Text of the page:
Germany is know for its castles – and especially, of course,  Neuschwanstein. With its delicate white towers and steepletops, it does look like a castle right out of a Cinderella movie. But did you know that no one actually lived there – ever? King Ludwig II started planning the castle in the late 1860s, the foundation stone was laid in 1869. But the construction took forever, and when the King died under mysterious circumstances in 1886, the castle still hadn’t been finished. It was opened to the public soon after his death, as a tourist attraction.

King Ludwig did live, however, in Neuschwanstein’s sister castle, Hohenschwangau. It is less known, but if you are in the area, why not visit both castles? Make a reservation for your tickets well in advance, because they are in high demand. That way, you know the exact time of the visit. You still have to pick up the tickets on the day of your visit, though. So make sure to get there early if you’re going by car and need a parking space. And enjoy the spectacular view of the Alps.

Oh, and if you are looking for a place to stay because you want to visit the castle early in the morning, check out the hotels and vacation rentals around the Hopfensee. It’s gorgeous there.

The Hopfensee – a pristine lake not far from Neuschwanstein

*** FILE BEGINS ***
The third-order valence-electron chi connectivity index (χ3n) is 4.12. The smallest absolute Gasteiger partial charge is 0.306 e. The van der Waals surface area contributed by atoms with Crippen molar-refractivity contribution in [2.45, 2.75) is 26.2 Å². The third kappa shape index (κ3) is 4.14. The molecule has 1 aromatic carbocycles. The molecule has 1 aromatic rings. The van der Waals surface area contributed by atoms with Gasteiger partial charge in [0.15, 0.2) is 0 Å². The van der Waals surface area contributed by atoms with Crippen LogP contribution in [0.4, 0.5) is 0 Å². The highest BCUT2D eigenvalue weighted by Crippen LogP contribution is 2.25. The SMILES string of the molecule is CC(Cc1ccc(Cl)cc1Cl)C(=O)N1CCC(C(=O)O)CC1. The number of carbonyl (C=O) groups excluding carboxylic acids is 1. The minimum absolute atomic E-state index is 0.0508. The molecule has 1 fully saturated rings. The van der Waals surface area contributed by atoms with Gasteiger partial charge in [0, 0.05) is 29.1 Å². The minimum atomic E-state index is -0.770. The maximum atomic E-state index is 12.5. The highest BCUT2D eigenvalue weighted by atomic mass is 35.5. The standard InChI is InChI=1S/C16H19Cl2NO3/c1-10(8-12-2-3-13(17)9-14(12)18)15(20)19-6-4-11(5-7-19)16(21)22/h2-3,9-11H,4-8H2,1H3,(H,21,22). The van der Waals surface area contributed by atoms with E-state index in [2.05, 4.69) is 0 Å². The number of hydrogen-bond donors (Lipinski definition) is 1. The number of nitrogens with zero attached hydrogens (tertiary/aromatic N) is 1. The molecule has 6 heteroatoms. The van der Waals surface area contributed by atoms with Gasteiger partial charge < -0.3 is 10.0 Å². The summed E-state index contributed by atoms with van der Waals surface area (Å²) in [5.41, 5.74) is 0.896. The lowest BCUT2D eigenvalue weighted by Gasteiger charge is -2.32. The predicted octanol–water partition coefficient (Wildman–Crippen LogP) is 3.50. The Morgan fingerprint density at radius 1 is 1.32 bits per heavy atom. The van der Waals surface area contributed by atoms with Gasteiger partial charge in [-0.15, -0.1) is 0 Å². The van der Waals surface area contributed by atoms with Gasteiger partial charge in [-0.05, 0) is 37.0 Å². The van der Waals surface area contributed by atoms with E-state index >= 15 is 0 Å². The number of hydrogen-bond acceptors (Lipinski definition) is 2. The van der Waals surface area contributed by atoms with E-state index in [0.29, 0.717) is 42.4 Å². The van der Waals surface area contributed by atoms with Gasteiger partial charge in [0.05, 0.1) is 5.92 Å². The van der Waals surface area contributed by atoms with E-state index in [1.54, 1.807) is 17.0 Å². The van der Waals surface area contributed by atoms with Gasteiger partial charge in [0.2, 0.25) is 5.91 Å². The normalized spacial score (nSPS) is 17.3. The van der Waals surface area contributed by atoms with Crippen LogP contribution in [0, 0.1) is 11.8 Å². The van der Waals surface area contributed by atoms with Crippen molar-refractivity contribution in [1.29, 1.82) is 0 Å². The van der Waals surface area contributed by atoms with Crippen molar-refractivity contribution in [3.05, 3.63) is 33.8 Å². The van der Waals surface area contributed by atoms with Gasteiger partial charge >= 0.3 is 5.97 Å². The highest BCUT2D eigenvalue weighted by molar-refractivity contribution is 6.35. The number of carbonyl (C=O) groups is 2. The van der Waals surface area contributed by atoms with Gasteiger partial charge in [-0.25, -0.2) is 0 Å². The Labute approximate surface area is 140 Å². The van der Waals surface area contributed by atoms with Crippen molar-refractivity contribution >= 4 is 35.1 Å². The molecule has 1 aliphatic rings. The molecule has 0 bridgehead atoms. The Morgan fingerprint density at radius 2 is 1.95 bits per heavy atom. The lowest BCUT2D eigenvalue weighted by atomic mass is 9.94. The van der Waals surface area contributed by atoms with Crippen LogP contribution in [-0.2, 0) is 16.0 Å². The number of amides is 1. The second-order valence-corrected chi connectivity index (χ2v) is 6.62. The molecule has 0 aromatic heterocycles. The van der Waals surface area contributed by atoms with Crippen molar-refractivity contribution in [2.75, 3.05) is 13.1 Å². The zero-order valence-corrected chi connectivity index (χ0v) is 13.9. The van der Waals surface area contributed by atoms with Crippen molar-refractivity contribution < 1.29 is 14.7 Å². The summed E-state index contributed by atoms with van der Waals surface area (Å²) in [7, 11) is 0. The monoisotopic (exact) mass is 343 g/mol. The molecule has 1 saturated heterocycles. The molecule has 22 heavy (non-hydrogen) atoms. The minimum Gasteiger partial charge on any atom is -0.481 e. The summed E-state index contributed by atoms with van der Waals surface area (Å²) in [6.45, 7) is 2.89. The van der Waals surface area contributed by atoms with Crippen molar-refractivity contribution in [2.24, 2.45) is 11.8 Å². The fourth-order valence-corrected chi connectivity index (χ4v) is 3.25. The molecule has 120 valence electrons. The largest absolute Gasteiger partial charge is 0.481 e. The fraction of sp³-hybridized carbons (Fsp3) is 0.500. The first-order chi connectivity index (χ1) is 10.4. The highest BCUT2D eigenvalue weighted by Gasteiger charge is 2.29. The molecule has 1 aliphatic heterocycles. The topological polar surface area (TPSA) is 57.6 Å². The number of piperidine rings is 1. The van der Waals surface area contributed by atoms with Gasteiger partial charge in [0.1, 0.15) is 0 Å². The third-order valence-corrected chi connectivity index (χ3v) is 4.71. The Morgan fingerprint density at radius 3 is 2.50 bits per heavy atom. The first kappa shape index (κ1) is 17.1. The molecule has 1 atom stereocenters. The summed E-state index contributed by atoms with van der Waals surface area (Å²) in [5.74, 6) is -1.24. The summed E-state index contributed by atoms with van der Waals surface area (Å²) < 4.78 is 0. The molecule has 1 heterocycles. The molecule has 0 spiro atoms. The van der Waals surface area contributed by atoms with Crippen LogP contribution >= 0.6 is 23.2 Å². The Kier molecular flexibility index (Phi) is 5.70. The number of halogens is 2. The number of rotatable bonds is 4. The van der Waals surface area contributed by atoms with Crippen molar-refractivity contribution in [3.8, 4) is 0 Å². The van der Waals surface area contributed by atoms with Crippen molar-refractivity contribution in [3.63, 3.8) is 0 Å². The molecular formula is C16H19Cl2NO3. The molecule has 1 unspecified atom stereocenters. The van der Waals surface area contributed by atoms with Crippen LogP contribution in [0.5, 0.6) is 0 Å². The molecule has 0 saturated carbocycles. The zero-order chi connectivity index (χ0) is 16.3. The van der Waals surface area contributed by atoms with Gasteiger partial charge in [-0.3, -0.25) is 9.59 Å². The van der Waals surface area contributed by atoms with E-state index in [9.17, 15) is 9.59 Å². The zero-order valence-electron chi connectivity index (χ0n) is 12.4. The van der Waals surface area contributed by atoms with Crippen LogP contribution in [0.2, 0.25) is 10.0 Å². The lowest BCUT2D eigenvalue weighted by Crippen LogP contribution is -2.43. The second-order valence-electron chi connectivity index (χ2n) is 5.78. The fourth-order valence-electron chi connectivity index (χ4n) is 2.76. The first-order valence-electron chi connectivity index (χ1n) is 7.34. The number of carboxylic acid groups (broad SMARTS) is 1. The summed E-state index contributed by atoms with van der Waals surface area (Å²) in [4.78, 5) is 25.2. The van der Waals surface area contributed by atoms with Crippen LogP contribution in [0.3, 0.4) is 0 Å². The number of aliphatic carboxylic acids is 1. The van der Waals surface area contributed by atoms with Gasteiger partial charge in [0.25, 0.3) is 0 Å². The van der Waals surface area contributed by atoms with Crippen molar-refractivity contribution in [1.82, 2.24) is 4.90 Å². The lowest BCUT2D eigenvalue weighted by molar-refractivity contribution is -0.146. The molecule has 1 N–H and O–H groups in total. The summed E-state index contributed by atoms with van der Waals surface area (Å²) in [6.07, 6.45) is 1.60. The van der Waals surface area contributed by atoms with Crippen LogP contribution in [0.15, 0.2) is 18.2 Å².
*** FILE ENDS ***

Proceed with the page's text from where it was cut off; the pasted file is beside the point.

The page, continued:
Lake Dwelling Settlements Unteruhldingen – Remnants of the Stone Age

How was life in the Stone Age? What did people do all day? What did they eat? How did they sleep? You can learn all about that and much more while visiting the lake dwelling settlements in Unteruhldingen at Lake Constance. In German, they are called “Pfahlbauten” – pole dwellings – and that’s what they are. Conveniently built alongside the lake, so people thousands of years ago were close to the trade and traveling routes and would not be impacted by the changing water levels. The first reconstructions were undertaken in the 1920s and 1940, when diving techniques were much less advanced than today. Check out the different life size models of the houses that feature living and sleeping rooms, a stove and work places of people living between 4300 and 850 BC.